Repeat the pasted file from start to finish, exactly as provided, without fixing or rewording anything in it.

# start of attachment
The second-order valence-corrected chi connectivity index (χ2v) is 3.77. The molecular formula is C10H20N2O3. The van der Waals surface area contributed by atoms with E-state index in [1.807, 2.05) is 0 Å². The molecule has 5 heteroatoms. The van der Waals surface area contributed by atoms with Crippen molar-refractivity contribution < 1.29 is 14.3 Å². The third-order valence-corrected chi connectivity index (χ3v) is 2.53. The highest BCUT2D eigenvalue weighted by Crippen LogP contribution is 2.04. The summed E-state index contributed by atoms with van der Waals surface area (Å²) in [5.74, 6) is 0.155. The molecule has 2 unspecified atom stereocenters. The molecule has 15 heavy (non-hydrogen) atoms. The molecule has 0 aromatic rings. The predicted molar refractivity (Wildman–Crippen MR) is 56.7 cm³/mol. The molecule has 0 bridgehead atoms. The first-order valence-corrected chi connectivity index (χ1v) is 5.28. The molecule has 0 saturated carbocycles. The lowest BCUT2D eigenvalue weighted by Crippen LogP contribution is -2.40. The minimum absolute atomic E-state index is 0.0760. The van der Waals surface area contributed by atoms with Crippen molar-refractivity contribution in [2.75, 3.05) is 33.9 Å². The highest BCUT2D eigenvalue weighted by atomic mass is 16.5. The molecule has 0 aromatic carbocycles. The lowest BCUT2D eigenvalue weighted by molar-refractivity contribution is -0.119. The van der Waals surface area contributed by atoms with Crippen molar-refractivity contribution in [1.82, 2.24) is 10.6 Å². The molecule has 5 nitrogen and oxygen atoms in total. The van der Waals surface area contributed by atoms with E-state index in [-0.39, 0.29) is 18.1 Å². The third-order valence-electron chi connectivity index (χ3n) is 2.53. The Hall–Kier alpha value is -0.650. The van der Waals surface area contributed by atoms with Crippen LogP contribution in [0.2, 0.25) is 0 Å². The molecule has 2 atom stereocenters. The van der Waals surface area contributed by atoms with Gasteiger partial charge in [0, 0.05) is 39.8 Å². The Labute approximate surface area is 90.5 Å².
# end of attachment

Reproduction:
The second-order valence-corrected chi connectivity index (χ2v) is 3.77. The molecular formula is C10H20N2O3. The van der Waals surface area contributed by atoms with E-state index in [1.807, 2.05) is 0 Å². The molecule has 5 heteroatoms. The van der Waals surface area contributed by atoms with Crippen molar-refractivity contribution < 1.29 is 14.3 Å². The third-order valence-corrected chi connectivity index (χ3v) is 2.53. The highest BCUT2D eigenvalue weighted by Crippen LogP contribution is 2.04. The summed E-state index contributed by atoms with van der Waals surface area (Å²) in [5.74, 6) is 0.155. The molecule has 2 unspecified atom stereocenters. The molecule has 15 heavy (non-hydrogen) atoms. The molecule has 0 aromatic rings. The predicted molar refractivity (Wildman–Crippen MR) is 56.7 cm³/mol. The molecule has 0 bridgehead atoms. The first-order valence-corrected chi connectivity index (χ1v) is 5.28. The molecule has 0 saturated carbocycles. The lowest BCUT2D eigenvalue weighted by Crippen LogP contribution is -2.40. The minimum absolute atomic E-state index is 0.0760. The van der Waals surface area contributed by atoms with Crippen molar-refractivity contribution in [2.75, 3.05) is 33.9 Å². The highest BCUT2D eigenvalue weighted by atomic mass is 16.5. The molecule has 0 aromatic carbocycles. The lowest BCUT2D eigenvalue weighted by molar-refractivity contribution is -0.119. The van der Waals surface area contributed by atoms with Crippen molar-refractivity contribution in [1.82, 2.24) is 10.6 Å². The molecule has 5 nitrogen and oxygen atoms in total. The van der Waals surface area contributed by atoms with E-state index in [-0.39, 0.29) is 18.1 Å². The third-order valence-electron chi connectivity index (χ3n) is 2.53. The Hall–Kier alpha value is -0.650. The van der Waals surface area contributed by atoms with Crippen LogP contribution in [0.2, 0.25) is 0 Å². The molecule has 2 atom stereocenters. The van der Waals surface area contributed by atoms with Gasteiger partial charge in [0, 0.05) is 39.8 Å². The Labute approximate surface area is 90.5 Å².